The vaccines are safe. They have been studied in clinical trials that followed thousands of volunteers for over 3 months, the time within which most serious complications would have occurred. Since they were approved, they have been administered to millions of people in the U.S. who have tolerated them very well as demonstrated by the most extensive monitoring for side effects ever, including self-reporting smartphone apps like V-safe. Those vaccinated now include 12.4 million 12- to 17-year-olds in the country. Given that vaccines have only recently been approved for the 5-to-11-year age group, already close to 2 million children in this age group have been vaccinated.
The situation we face
Unfortunately, going into the Holiday Season, Merced County residents are among the least vaccinated in California, with 46.8 percent fully vaccinated, and 58 percent partially vaccinated. This compares to 62 percent full and 77 percent partial in the state. There are many reasons for this, including mixed messages from various sources, a problem we want to address.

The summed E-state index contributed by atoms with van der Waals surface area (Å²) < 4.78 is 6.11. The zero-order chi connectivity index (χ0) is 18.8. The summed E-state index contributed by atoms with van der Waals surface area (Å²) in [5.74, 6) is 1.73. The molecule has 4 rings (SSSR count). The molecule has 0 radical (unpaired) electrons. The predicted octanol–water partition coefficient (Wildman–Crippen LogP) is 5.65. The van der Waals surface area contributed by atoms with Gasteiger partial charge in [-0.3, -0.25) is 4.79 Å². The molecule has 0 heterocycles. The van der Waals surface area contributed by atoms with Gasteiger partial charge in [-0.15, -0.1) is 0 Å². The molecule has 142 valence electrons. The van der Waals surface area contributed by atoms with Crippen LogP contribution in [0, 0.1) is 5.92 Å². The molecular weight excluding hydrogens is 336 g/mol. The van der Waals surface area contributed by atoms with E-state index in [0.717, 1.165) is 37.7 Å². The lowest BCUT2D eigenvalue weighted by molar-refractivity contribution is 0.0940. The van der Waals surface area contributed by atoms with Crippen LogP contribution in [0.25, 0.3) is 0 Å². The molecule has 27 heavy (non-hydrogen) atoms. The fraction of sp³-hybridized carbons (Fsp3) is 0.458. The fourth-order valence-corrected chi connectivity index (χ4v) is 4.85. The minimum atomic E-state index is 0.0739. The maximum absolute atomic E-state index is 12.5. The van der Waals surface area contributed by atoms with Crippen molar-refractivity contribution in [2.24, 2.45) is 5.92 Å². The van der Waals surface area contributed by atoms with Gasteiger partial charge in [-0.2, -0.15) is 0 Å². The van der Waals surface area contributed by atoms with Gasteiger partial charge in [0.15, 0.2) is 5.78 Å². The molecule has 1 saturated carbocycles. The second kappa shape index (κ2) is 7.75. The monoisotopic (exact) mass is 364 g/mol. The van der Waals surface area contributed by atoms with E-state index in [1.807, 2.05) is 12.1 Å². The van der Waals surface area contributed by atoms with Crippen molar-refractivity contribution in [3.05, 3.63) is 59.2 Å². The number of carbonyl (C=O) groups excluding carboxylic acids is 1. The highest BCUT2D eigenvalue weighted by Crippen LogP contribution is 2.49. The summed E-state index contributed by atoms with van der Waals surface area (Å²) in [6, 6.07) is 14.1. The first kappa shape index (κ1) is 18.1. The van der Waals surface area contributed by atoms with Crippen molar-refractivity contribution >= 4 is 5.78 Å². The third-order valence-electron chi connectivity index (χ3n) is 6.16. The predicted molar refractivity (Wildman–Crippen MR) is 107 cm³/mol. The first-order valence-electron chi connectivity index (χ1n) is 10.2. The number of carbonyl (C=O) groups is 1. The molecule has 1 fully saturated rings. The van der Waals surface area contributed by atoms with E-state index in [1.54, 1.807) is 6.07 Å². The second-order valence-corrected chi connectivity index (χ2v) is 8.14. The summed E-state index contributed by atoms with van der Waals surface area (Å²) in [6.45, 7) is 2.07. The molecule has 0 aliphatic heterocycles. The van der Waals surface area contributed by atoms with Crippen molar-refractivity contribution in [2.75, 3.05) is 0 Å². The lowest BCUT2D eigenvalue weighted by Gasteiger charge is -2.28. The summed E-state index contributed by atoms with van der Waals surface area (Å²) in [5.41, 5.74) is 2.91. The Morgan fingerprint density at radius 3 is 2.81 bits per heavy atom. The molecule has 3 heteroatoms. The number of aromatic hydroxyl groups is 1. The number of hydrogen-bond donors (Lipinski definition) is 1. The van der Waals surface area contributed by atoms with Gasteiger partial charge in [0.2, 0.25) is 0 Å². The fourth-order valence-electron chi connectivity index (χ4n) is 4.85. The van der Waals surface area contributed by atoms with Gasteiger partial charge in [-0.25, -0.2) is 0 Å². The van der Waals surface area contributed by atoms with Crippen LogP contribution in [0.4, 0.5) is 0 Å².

Coming out of the summer surge of the delta virus our hospitals are still strained and having not recovered to pre-surge levels. Our frontline hospital workers are overworked and in danger of burn out. Some have even left the health field. For several days our county’s two hospitals were in critical standards mode, where difficult decisions about whom to admit and the level of care available are forced upon families and health care workers. We want to avoid that situation again. We have suffered close to 660 deaths directly attributable to Covid-19 in the county since the start of the pandemic. Nationally, with Veterans Day recently observed, we are approaching 700,000 deaths. This represents one in every 500 people. To date, we have lost more U.S. citizens and residents than all our military deaths combined from World War I through the present. As we enter the holiday season and prepare for a New Year, we want to honor our dead, learn from our past lack of information and mistakes, and prevent further deaths so that the tragedy of one in 140,000 children who have lost a parent, or both does not worsen.